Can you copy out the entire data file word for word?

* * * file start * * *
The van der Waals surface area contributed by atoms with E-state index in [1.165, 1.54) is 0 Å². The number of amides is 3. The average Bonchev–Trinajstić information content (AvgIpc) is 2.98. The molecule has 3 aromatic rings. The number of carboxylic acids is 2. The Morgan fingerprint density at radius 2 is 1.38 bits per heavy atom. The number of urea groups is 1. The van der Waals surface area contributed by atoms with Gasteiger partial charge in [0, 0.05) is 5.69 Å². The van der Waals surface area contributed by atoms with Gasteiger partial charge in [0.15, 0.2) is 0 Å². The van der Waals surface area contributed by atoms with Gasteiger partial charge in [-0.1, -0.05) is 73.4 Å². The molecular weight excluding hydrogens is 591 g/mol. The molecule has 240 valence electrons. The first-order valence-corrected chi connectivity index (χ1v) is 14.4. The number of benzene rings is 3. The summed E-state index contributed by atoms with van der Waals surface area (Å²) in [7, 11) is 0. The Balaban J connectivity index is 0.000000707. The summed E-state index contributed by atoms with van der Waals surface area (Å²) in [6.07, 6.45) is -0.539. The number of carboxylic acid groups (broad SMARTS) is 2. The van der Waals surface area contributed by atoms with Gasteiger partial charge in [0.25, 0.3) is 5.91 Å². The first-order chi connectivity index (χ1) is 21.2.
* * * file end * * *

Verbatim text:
The van der Waals surface area contributed by atoms with E-state index in [1.165, 1.54) is 0 Å². The number of amides is 3. The average Bonchev–Trinajstić information content (AvgIpc) is 2.98. The molecule has 3 aromatic rings. The number of carboxylic acids is 2. The Morgan fingerprint density at radius 2 is 1.38 bits per heavy atom. The number of urea groups is 1. The van der Waals surface area contributed by atoms with Gasteiger partial charge in [0, 0.05) is 5.69 Å². The van der Waals surface area contributed by atoms with Gasteiger partial charge in [0.15, 0.2) is 0 Å². The van der Waals surface area contributed by atoms with Gasteiger partial charge in [-0.1, -0.05) is 73.4 Å². The molecular weight excluding hydrogens is 591 g/mol. The molecule has 240 valence electrons. The first-order valence-corrected chi connectivity index (χ1v) is 14.4. The number of benzene rings is 3. The summed E-state index contributed by atoms with van der Waals surface area (Å²) in [7, 11) is 0. The Balaban J connectivity index is 0.000000707. The summed E-state index contributed by atoms with van der Waals surface area (Å²) in [6.07, 6.45) is -0.539. The number of carboxylic acid groups (broad SMARTS) is 2. The van der Waals surface area contributed by atoms with Gasteiger partial charge in [0.25, 0.3) is 5.91 Å². The first-order chi connectivity index (χ1) is 21.2.